Free Speech, the Old South African Flag, and Defending Scoundrels

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In a rarity for the South African media landscape, a debate was recently held on whether or not the old South African flag should be banned, moderated by, of all people, Eusebius McKaiser on his eponymous Radio 702/Cape Talk show. The two figures arguing for and against the banning were Nelson Mandela Foundation CEO Sello Hatang and AfriForum’s Deputy CEO Ernst Roets, respectively, who will be on opposing sides in an Equality Court case on the matter to be heard at the end of April. All too predictably, the virulently anti-white racist McKaiser, who promotes black victimhood and condemns “white supremacy” on a virtually daily basis, while expressing open support for race-based social engineering and state censorship, is eager to see the flag banned and adopted typically specious argumentation to support his position. Roets presented some compelling arguments against banning this contested symbol, but far too many crucial ones went either completely unmentioned, or were insufficiently explored. To remedy these elisions, this essay will attempt to present a few arguments for why the former flag should remain in the realm of the legal.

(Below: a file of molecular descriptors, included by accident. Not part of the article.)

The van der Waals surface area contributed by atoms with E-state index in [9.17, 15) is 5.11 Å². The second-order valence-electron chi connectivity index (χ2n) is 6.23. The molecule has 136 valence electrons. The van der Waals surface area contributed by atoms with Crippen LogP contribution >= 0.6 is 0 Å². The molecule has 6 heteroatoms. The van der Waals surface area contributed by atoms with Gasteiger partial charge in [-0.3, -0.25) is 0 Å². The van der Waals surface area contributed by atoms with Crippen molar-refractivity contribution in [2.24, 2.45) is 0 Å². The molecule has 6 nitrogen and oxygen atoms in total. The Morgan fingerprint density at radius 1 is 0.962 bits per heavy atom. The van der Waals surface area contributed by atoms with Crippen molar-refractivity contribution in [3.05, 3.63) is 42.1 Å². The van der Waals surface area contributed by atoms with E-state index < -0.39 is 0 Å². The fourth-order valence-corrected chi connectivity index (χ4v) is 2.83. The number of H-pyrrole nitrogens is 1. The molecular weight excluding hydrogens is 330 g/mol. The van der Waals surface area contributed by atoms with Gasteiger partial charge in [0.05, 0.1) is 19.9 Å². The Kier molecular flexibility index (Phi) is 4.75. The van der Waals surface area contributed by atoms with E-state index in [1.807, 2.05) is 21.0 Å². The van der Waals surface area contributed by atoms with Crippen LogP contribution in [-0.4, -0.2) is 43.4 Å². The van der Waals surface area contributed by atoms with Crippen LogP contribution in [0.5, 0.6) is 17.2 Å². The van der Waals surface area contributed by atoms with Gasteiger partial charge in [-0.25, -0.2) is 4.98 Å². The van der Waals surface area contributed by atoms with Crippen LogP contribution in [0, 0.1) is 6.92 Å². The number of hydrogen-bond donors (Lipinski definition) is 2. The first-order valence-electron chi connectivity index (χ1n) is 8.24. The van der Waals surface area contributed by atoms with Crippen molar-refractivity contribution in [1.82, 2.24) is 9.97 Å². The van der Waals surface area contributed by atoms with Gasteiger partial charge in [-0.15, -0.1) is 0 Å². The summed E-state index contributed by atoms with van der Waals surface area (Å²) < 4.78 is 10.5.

As ever with issues pertaining to attempted government censorship, the fundamental principle of free speech necessarily comes immediately to the fore. Free expression, as has often been noted, is a critically essential value to any democratic society, one around which virtually all other values revolve. Conversely, whenever the state attempts to curtail freedom of expression, individual liberty is concomitantly compromised. That this was only mentioned in passing in the radio debate is highly surprising, but had this principle been more forcefully defended by Roets, one suspects old Eusebius the pseudo-intellectual pseudo-liberal, but bona fide racist, would have found himself in some measure of trouble.

In a brief necessary aside, it might not be immediately obvious why the use of a flag appertains to free speech, but the American example provides some important clarification. There has been for years now controversy over whether burning the Stars and Stripes is covered by the Constitution’s First Amendment right to free speech. After legal battles that went to the Supreme Court on repeated occasions, the case of United States v. Eichman in 1990 ruled that burning the American flag qualified as protected free speech under the United States Constitution. This issue may be jurisprudentially settled, but among the American public it remains a hot-button culture war battleground.

For instance, Donald Trump tweeted in late 2016, after winning the presidential election, that “Nobody should be allowed to burn the American flag,” adding that if anyone were to do so they should either lose their citizenship or spend a year in jail. One should perhaps not expect anything less from this neo-fascist goon who loves appealing to the worst instincts among his loathesomely cretinous far-right “base” of authoritarian cultists, though adopting a similar posture hardly puts someone in the best company.